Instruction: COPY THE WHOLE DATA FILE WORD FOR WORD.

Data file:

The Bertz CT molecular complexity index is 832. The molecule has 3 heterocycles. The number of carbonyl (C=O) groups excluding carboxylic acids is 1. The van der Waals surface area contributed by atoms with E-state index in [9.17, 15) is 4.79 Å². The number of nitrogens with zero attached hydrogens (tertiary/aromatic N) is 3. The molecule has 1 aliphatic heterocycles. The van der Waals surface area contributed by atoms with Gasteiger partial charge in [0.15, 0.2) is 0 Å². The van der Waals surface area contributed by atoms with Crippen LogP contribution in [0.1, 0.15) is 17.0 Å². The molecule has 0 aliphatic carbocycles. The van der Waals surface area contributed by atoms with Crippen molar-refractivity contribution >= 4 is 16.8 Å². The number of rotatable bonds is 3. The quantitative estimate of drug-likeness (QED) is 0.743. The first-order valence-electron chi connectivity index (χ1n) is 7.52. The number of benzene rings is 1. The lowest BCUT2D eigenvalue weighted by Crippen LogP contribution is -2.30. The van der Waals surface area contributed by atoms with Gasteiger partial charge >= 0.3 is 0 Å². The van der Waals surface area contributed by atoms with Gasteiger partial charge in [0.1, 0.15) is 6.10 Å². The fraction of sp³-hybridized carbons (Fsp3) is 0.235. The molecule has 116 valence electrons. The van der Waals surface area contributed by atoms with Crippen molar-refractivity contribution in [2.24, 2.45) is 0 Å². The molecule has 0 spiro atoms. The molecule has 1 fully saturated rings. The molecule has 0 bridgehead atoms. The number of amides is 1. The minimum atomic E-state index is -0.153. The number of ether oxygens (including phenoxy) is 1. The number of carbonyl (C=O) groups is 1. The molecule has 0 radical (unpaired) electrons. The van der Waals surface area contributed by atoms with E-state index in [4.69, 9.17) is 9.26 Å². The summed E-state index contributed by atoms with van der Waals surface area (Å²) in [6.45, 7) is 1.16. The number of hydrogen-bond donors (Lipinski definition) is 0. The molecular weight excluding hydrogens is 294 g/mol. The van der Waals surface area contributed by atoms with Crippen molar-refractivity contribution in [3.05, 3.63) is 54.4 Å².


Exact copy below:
The Bertz CT molecular complexity index is 832. The molecule has 3 heterocycles. The number of carbonyl (C=O) groups excluding carboxylic acids is 1. The van der Waals surface area contributed by atoms with E-state index in [9.17, 15) is 4.79 Å². The number of nitrogens with zero attached hydrogens (tertiary/aromatic N) is 3. The molecule has 1 aliphatic heterocycles. The van der Waals surface area contributed by atoms with Gasteiger partial charge in [0.15, 0.2) is 0 Å². The van der Waals surface area contributed by atoms with Crippen LogP contribution in [0.1, 0.15) is 17.0 Å². The molecule has 0 aliphatic carbocycles. The van der Waals surface area contributed by atoms with Crippen molar-refractivity contribution >= 4 is 16.8 Å². The number of rotatable bonds is 3. The quantitative estimate of drug-likeness (QED) is 0.743. The first-order valence-electron chi connectivity index (χ1n) is 7.52. The number of benzene rings is 1. The lowest BCUT2D eigenvalue weighted by Crippen LogP contribution is -2.30. The van der Waals surface area contributed by atoms with Gasteiger partial charge >= 0.3 is 0 Å². The van der Waals surface area contributed by atoms with Gasteiger partial charge in [0.1, 0.15) is 6.10 Å². The fraction of sp³-hybridized carbons (Fsp3) is 0.235. The molecule has 116 valence electrons. The van der Waals surface area contributed by atoms with Crippen molar-refractivity contribution in [2.24, 2.45) is 0 Å². The molecule has 0 spiro atoms. The molecule has 1 fully saturated rings. The molecule has 0 bridgehead atoms. The number of amides is 1. The minimum atomic E-state index is -0.153. The number of ether oxygens (including phenoxy) is 1. The number of carbonyl (C=O) groups is 1. The molecule has 0 radical (unpaired) electrons. The van der Waals surface area contributed by atoms with E-state index in [4.69, 9.17) is 9.26 Å². The summed E-state index contributed by atoms with van der Waals surface area (Å²) in [6.45, 7) is 1.16. The number of hydrogen-bond donors (Lipinski definition) is 0. The molecular weight excluding hydrogens is 294 g/mol. The van der Waals surface area contributed by atoms with Crippen molar-refractivity contribution in [3.05, 3.63) is 54.4 Å².